Black holes are gloriously weird. Formed as the death state of heavy stars, they can be as small as cities or as big as solar systems. This has been the century for black hole discoveries. We have had the good fortune to host scientists central to many of those discoveries at Pioneer Works in various conversations over recent years. Here is a round up of our 5 favorites.

The sounds of a black hole collision

In 2016, the LIGO team announced they had recorded the collision of two black holes over a billion years ago. Like mallets on a drum, the black holes bang out waves in the shape of spacetime, gravitational waves. If you were near enough, it’s conceivable that the waves would ring your eardrum. You would actually hear the collision unaided, even in the vacuum of empty space. From our great distance, the sound was so faint that the two LIGO instruments recorded modulations of less than a thousandth the width of a proton over the span of 4 kilometers. Yet the merger of those black holes was the most powerful event detected since the Big Bang, more powerful than the luminosity of all the stars in the observable universe combined. For more, watch the conversation with principal architect of the experiment, Nobel Laureate Rai Weiss.

Our lives are anchored by a supermassive black hole

Our very existence may be contingent on the shepherding role of black holes in the history of the cosmos. Our own Milky Way galaxy is anchored at its center by a black hole four million times the mass of our sun but less than 20 sun widths across. The rest of our galaxy could harbor billions of city-sized black holes. There are hundreds of billions of galaxies in the observable universe, each one replete with billions of stellar mass black holes and at least one supermassive black hole. Beyond their oddity, black holes  may play an essential role in sculpting the universe on the largest scales. Black holes may have carved a world that we could live in. In 2018, Yale professor and astrophysicist Priyamvada Natarajan and the University of Arizona professor and astrophysicist Feryal Özel were our guests in a Scientific Controversies event: Black Holes. Watch the full conversation, accompanied by a meditation on the elusive cosmic phenomenon by Priyamvada Natarajan.

Astronomy’s greatest image

In 2019, Shep Doeleman revealed the first ever human-procured image of a black hole at the National Press Club. This supermassive black hole resides in the neighboring galaxy M87, 55 million light years away. A gargantuan object, 6.5 billion times the mass of the sun, M87’s supermassive black hole is so far away that the detection required observatories around the globe to operate in concert as one effective telescope the size of the entire Earth. One billion people took in the sight of this extraordinary phenomenon on the day of the reveal. Doeleman  joined us, alongside renowned black hole theorist Andy Strominger, for a conversation in the Scientific Controversies series on May 29, 2019, the centenary of the Eddington eclipse expedition that confirmed the predictions of general relativity and catapulted Einstein to fame. For more, watch the video above.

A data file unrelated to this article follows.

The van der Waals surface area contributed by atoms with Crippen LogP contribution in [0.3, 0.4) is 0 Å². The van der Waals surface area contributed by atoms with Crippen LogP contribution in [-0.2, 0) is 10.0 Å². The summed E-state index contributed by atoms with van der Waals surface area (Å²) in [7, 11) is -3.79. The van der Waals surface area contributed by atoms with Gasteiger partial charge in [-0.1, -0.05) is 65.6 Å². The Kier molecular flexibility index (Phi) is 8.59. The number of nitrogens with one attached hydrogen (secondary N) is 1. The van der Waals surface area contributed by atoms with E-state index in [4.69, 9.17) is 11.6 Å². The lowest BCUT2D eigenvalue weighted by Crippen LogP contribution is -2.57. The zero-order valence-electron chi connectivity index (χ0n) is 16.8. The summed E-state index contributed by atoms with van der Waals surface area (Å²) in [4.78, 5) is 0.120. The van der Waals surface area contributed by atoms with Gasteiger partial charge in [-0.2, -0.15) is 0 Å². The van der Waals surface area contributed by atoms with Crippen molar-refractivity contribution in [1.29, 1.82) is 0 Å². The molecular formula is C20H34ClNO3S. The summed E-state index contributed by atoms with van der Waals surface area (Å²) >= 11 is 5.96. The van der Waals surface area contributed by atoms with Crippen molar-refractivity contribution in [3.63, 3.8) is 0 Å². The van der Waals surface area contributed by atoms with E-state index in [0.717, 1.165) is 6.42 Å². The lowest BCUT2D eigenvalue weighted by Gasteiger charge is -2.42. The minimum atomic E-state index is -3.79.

Gravity’s inevitable consequence

In October, 2020,  the Nobel prize in Physics was awarded to Sir Roger Penrose for his work proving that black holes were not a mathematical quirk, but were in fact the inevitable consequence of unhindered gravitational collapse. Sir Roger shared the prize with Andrea Ghez and Rheinhard Genzel for their discovery of a supermassive black hole 4 million times the mass of the sun in the center of our own Milky Way galaxy. Our central black hole is nicknamed Sag A* for its location beyond the constellation Saggitarius from the perspective of the Earth. Sir Roger joined our director of sciences in conversation a few months before the Nobel announcement.

Black hole holograms

Black holes exist out there in the universe, real astronomical phenomena, the death state of very massive stars as well as supermassive anchors of mysterious origin. Yet unlike any other astrophysical object, black holes are flawless, featureless, like idealized fundamental particles of gravity. They offer an eerie terrain, perhaps the only terrain, on which theoretical physicists can explore an elusive Theory of Everything. The event horizon of a black hole, long believed to be an empty and unspectacular shadow, might be a quantum Hologram: a two-dimensional surface that encodes all of the black hole’s defining information that deceptively projects the illusion of a three-dimensional reality. At the forefront of contemporary exploration in physics, black holes are the surreal and spectacular frontier for discovery. For more, check out Black Hole Survival Guide, an evocative exploration of black holes, provoking us to imagine the visceral experience of a black hole encounter.

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The Pioneer Works Broadcast is supported in part by Science Sandbox, a Simons Foundation initiative dedicated to engaging everyone with the process of science, and the Alfred P. Sloan Foundation Program in Public Understanding of Science and Technology, bridging the two cultures of science and the arts.